This is going to seem like an utter contradiction to what I just said about dialing back my iPhone time, but Facebook is my favorite happiness boost. As a mother and a writer, I spend most of my time either with my kids, or alone. I don’t have the daily adult contact of an office or a workplace. But when I log onto Facebook, I always laugh, or learn something, or see a friend’s beautiful baby, or reconnect with someone I haven’t talked to in years. And while it’s only a virtual connection, I get a happiness boost from it all the same.
Is there anything that you see people around you doing or saying that adds a lot to their happiness, or detracts a lot from their happiness?
Sometimes I see other people who feel stuck in their lives: oh, I wish I had time to write a book. I wish I could live abroad for a year. I wish I could quit my job. And sure, all of us live with circumstances beyond our control. But real failure lies in not even trying, in assuming we can’t actually have the lives we dream about. In her book The Artist’s Way
, Julia Cameron put it something like this: The only screenplay that definitely won’t get made into a movie — is the one that is never written at all. We are all capable of much more than we give ourselves credit for, and what we can find along the way is that the effort itself — regardless of the outcome — can bring great happiness.
Have you always felt about the same level of happiness, or have you been through a period when you felt exceptionally happy or unhappy – if so, why? If you were unhappy, how did you become happier?
The unhappiest time of my life was the eighteen months I spent trying unsuccessfully to become pregnant with my first child. I talk about it in the second chapter of my book. I’ll be the first to say that my infertility journey was shorter than many other women’s — and I ended up with three healthy children. But it is a horrible painful struggle no matter how long it lasts, because when you’re in it, when month after month your body is failing you and doctors cannot tell you why, you think that it will be that way forever. You have no perspective of “this is not forever, this is just right now.” You think you will never become a parent at all.
I became happier, of course, when I got pregnant at last, but it wasn’t like a switch got flipped and I was all at once incredibly joyful. When you are declared “infertile,” and then actually do become pregnant, you are told not to have too much hope, to want it too much, to believe it too soon. It’s a slow journey, as your pregnancy lasts, to feeling that you can safely jubilate. I did learn something from that time in my life, though: I cannot always be in control. That lesson has served me well in seven years of parenthood.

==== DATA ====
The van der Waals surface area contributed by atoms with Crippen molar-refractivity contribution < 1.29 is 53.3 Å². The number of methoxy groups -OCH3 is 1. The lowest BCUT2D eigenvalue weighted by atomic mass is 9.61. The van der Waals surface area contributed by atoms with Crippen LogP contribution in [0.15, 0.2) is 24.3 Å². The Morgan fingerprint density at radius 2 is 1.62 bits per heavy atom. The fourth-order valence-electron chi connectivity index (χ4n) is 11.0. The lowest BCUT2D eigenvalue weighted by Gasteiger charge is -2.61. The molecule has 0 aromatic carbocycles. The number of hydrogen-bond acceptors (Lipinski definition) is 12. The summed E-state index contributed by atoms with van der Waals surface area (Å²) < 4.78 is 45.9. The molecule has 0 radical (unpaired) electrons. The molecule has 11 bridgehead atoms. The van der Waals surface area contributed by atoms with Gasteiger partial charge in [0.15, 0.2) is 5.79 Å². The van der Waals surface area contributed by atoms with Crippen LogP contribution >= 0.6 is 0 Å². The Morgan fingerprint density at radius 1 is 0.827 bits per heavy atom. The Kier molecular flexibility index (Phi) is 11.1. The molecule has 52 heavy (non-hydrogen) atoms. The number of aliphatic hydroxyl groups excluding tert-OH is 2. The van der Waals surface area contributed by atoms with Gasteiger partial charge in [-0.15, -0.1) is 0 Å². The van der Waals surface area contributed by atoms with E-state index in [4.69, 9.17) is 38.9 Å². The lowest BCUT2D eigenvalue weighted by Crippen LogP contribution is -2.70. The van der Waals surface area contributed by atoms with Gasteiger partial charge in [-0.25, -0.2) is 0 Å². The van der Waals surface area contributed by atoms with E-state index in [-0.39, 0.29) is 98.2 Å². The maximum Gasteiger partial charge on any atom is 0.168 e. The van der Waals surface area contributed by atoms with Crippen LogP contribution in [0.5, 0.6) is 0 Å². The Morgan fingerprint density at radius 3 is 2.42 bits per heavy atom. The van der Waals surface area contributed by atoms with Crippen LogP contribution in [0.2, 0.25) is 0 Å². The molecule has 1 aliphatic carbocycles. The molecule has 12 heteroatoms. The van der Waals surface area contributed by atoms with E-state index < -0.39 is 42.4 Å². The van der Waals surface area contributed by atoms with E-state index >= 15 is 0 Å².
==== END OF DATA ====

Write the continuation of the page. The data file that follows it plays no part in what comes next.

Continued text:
Do you work on being happier? If so, how?
I do! I had The Happiness Project
in my hands the day it hit the shelves and have brought many of your ideas into my life. [Awwww, thanks Amy!
] I organize a drawer a week and get insane pleasure from it. I’m keeping a one-sentence journal. I’m reading more books. (Once I became a frantic mother I stopped reading fiction and started watching bad television. Now that my youngest child is two, I’m not up half the night. I can turn off the TV and enjoy literature again.) As I said before, I’m seeking out more laughter. I’m calling old friends on the phone, rather than relying on Facebook to keep my friendships going. And your “Pollyanna Week” has inspired me to really sea-change how I talk to my children: without anger, without sarcasm, with great patience, and with laughter. I’m not there yet. But I’m working on it.
* On the subject of writing by mothers, Love That Max
is a great blog — “about kids with special needs and the parents who adore them.”